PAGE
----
Exchange of expensive gifts and jewellery items during wedding marriage ceremonies are liable to taxmen scrutiny, said a city court. It also said that immovable assets as gifts would require mandatory authentic registration.
Additional Sessions Judge Kamini Lau said, “Pricey gifts given to relatives, which do not fall within the definition of Stridhan (gift items received by girl) are taxable in the hands of the recipient.” Citing a dowry complaint, the judge said it is important for families of both the bride and the groom to divulge their revenue books to the taxmen.
The court said anti-dowry laws have been reduced to “paper tigers”.
“Dowry has become an avenue to bury black money during marriage ceremonies,” said Lau.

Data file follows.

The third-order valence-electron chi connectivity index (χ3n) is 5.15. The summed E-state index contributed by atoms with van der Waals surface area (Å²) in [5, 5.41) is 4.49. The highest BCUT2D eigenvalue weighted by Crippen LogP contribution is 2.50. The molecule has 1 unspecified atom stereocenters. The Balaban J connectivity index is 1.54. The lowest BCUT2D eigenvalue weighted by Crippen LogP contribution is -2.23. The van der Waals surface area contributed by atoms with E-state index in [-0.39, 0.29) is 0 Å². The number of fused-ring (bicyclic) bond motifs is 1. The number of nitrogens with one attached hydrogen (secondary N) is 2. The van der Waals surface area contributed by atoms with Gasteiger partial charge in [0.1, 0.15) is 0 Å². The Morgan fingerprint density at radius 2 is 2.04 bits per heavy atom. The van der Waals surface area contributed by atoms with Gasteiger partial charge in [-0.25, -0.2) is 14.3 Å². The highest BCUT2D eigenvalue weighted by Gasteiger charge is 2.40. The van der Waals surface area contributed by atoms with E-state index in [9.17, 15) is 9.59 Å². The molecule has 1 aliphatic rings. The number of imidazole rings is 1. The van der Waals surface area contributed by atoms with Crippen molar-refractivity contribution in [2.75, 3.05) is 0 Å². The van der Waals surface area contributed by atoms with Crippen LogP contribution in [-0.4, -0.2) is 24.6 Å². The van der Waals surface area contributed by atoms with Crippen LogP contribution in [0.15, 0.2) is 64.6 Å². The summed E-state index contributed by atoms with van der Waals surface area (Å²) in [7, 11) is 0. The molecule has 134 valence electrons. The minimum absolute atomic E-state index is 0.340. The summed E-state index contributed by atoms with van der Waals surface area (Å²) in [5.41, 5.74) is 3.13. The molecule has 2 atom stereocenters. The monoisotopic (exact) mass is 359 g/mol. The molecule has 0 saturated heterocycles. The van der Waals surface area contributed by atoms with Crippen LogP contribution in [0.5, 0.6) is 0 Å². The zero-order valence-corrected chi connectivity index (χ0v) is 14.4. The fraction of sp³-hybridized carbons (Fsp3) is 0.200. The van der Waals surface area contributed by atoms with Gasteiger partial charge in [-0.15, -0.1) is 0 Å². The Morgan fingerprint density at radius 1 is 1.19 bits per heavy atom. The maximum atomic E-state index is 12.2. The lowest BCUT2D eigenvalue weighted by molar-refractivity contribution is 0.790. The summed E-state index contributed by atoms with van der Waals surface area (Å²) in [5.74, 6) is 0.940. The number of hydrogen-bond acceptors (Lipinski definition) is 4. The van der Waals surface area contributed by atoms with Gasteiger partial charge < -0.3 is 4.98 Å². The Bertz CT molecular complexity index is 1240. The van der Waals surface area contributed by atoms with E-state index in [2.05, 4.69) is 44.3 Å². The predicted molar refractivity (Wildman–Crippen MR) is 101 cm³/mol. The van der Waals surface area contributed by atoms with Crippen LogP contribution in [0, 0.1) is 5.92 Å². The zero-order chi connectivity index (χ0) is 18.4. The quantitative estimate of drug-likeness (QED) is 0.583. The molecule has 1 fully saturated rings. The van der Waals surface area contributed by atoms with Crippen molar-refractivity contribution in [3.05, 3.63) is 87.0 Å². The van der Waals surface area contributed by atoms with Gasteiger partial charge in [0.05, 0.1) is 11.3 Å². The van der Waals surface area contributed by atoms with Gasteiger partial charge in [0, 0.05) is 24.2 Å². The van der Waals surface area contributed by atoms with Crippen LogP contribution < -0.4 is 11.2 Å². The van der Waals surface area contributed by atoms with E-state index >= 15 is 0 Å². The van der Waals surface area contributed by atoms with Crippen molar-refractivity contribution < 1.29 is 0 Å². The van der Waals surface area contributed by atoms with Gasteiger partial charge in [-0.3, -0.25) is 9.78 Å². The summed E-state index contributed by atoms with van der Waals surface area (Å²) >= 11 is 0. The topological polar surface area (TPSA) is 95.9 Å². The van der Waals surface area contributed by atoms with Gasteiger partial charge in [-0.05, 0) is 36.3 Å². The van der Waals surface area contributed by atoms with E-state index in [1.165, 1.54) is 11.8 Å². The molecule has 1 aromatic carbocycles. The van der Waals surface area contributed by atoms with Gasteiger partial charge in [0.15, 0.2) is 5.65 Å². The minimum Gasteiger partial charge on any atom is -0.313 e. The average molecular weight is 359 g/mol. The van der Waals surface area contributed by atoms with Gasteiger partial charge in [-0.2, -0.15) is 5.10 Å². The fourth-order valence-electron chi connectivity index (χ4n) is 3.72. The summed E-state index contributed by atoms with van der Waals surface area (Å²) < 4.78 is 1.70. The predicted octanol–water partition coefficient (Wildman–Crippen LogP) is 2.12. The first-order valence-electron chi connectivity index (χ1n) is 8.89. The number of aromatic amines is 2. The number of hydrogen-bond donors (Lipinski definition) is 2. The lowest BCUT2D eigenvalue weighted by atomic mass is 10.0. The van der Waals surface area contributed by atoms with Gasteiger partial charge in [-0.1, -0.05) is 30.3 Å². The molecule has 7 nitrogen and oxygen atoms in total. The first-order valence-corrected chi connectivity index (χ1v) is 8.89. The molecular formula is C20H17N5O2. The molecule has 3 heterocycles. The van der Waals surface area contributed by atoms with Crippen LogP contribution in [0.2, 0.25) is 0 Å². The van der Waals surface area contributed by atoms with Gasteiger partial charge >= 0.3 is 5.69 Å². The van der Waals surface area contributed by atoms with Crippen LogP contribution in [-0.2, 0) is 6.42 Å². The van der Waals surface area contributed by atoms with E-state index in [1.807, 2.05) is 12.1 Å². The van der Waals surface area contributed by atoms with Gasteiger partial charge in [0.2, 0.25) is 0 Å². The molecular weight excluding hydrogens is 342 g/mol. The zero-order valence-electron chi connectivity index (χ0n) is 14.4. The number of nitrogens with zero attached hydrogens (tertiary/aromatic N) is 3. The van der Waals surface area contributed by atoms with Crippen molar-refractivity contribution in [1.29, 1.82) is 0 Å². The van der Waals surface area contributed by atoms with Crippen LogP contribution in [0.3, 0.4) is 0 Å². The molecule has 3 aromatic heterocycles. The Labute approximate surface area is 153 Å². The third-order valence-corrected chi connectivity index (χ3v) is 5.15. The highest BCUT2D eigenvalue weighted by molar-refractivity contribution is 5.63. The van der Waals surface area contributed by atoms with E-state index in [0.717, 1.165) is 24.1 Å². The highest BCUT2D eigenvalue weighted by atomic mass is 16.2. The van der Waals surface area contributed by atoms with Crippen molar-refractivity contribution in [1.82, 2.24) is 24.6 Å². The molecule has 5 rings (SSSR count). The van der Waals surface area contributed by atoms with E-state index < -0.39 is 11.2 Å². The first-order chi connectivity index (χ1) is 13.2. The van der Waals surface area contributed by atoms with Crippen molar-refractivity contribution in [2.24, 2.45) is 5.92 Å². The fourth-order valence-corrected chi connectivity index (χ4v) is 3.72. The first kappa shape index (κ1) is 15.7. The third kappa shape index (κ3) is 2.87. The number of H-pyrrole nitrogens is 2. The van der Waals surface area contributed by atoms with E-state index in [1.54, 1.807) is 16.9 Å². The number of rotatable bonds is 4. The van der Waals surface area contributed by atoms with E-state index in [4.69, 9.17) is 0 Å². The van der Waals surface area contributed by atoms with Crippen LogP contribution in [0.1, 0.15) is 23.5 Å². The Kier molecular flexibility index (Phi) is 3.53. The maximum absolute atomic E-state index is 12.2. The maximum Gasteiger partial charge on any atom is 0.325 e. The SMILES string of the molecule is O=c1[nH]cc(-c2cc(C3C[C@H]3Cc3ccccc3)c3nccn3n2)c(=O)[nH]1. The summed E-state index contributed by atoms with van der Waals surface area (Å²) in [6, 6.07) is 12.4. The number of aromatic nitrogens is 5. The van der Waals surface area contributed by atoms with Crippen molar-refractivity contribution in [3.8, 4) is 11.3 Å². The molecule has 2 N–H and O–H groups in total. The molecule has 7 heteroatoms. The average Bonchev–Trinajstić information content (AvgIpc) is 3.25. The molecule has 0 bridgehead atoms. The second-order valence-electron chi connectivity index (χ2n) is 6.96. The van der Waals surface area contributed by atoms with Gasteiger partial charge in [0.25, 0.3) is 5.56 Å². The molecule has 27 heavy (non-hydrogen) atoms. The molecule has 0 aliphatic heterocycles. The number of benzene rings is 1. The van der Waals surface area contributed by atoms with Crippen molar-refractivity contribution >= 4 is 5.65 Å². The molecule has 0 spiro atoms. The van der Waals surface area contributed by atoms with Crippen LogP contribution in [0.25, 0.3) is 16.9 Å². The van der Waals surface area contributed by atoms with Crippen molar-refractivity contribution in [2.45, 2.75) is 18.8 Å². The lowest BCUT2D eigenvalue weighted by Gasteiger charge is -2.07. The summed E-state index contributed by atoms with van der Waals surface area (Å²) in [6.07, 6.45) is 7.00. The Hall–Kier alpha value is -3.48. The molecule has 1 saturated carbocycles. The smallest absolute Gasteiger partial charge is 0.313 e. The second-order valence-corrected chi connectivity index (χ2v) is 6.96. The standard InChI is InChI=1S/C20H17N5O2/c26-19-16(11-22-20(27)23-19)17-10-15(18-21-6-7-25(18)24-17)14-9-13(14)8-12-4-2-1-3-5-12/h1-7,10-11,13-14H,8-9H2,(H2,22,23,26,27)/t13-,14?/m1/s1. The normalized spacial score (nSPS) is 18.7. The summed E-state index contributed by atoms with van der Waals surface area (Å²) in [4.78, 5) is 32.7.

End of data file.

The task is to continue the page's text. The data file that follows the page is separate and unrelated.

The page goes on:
“It is necessary to ensure that due inquiry and investigations are conducted not only with regard to the source of income of the person giving dowry, but also as to whether these transactions are duly reflected in the Wealth Tax returns of both,” she added.
Presiding over a case of an estranged couple, in which the wife was appealing against the order passed by a trial court, Lau observed that incidents of abuse of special provisions of dowry harassment law has become the trend.
The trial court in October 2009 had ordered registration of an FIR against the wife and her family for giving dowry at her wedding. The groom had filed a complaint saying his wife had wilfully admitted of giving gifts and money to his family.
The additional sessions judge quashed the wife’s plea seeking to cancel the criminal proceedings initiated against her family. An FIR was registered against her family following the complaint by her husband, who is facing dowry harassment charges.